A career highlight came when James took the scalp of three-time Olympic gold medallist and the veritable GOAT of snowboarding, American Shaun White, at the 2022 Beijing Winter Olympics. James knocked White off the podium, but Japan’s Hirano Ayumu put up the most points on his final run. The Aussie left Beijing with silver, and a gold-medal-shaped debt to claim when he heads to the 2026 Games in Milano Cortina (Italy).
1. Lydia Lassila and Jacqui Cooper
Two of the greatest aerial skiers the world has seen, these Australian legends each have double the medal tallies of most other athletes on this list and are impossible to split. Both women suffered and recovered from brutal injuries – busted knees, elbows, shoulders, hips and broken legs – which makes their achievements all the more impressive.
Cooper edges out Lassila with more medals and World Cup wins over a 20-year career: she won 40 World Cup medals (25 gold) and eight Crystal Globes and five World Championships plus three overall freestyle crowns and she competed in five Olympics.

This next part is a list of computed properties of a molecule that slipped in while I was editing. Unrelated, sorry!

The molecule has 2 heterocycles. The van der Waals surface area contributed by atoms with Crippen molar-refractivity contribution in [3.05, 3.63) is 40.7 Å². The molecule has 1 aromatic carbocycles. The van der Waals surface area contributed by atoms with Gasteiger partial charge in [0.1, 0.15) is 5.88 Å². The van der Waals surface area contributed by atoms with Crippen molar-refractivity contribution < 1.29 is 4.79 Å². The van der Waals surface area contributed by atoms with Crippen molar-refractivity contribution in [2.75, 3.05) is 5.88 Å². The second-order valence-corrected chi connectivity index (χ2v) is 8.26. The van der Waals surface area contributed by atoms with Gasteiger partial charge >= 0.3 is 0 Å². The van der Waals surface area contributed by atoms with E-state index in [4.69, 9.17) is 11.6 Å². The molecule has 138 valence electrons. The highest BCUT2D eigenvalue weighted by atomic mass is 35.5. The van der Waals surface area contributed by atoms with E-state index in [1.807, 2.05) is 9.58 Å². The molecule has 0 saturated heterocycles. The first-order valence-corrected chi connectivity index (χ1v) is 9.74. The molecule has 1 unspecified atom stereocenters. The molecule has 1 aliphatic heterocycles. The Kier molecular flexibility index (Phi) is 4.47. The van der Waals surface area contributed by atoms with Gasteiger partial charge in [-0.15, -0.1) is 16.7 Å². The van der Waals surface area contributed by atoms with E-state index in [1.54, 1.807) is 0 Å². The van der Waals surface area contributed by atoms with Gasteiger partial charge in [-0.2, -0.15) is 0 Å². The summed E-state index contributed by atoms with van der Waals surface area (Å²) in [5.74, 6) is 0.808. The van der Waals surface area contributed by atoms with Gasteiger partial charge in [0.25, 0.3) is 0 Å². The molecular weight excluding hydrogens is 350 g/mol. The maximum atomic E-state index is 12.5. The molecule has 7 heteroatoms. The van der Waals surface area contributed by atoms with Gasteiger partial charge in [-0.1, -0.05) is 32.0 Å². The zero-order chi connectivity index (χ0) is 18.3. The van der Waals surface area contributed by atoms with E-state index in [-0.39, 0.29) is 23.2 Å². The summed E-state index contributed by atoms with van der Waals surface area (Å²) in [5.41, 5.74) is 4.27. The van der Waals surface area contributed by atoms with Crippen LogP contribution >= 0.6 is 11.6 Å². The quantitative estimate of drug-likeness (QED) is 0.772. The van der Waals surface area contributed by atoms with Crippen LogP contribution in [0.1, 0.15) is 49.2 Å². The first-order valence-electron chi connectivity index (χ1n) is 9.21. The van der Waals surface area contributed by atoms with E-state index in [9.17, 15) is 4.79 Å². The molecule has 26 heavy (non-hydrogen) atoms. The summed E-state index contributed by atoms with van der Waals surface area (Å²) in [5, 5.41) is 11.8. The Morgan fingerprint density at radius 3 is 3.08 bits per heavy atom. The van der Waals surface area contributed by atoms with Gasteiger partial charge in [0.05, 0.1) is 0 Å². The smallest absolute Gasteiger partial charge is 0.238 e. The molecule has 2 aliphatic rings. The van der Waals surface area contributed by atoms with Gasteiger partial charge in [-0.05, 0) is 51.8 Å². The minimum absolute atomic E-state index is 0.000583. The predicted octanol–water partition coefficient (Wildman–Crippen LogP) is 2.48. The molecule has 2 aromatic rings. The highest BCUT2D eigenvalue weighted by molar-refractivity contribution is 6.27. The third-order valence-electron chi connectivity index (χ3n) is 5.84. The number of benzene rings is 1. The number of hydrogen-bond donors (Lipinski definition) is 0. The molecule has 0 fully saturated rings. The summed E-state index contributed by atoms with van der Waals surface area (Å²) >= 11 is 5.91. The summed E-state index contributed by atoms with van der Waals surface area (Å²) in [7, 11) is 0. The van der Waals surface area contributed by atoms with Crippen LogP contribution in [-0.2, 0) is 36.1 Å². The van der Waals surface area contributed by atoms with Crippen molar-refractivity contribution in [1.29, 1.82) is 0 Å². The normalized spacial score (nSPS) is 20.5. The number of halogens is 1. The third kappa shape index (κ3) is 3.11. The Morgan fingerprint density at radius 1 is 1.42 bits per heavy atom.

Lassila won 39 World Cup medals (16 gold), however, we all know the unique combination of preparation, skill and luck that go into timing an Olympic medal. That elusive achievement always evaded Cooper, whereas four-time Olympian Lassila pinned it – winning gold at the 2010 Vancouver Games with a triple-twisting triple somersault.
Arguably Lassila’s bravest moment was unleashing a world-first quad-twisting triple somersault when victory was on the line at 2014 Sochi Games. Her slightly mistimed landing earned bronze but won the world’s awe in setting a new benchmark for women’s aerial skiing.